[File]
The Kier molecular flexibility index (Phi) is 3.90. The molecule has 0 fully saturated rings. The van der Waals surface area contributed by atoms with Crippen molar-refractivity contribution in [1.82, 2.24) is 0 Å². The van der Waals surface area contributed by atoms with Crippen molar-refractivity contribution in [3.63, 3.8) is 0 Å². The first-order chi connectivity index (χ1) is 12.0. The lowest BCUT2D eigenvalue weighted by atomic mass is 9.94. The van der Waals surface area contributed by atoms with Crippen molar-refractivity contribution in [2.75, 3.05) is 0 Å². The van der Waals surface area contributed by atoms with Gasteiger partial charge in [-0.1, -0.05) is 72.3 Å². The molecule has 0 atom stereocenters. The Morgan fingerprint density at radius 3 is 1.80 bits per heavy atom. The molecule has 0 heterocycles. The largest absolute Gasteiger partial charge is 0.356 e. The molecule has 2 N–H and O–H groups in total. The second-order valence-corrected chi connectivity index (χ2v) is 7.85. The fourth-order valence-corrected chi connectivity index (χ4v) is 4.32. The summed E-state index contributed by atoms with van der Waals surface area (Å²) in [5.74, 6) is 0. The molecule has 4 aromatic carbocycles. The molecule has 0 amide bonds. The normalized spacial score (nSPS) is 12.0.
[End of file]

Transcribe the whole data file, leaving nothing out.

The Kier molecular flexibility index (Phi) is 3.90. The molecule has 0 fully saturated rings. The van der Waals surface area contributed by atoms with Crippen molar-refractivity contribution in [1.82, 2.24) is 0 Å². The van der Waals surface area contributed by atoms with Crippen molar-refractivity contribution in [3.63, 3.8) is 0 Å². The first-order chi connectivity index (χ1) is 12.0. The lowest BCUT2D eigenvalue weighted by atomic mass is 9.94. The van der Waals surface area contributed by atoms with Crippen molar-refractivity contribution in [2.75, 3.05) is 0 Å². The van der Waals surface area contributed by atoms with Gasteiger partial charge in [-0.1, -0.05) is 72.3 Å². The molecule has 0 atom stereocenters. The Morgan fingerprint density at radius 3 is 1.80 bits per heavy atom. The molecule has 0 heterocycles. The largest absolute Gasteiger partial charge is 0.356 e. The molecule has 2 N–H and O–H groups in total. The second-order valence-corrected chi connectivity index (χ2v) is 7.85. The fourth-order valence-corrected chi connectivity index (χ4v) is 4.32. The summed E-state index contributed by atoms with van der Waals surface area (Å²) in [5.74, 6) is 0. The molecule has 4 aromatic carbocycles. The molecule has 0 amide bonds. The normalized spacial score (nSPS) is 12.0.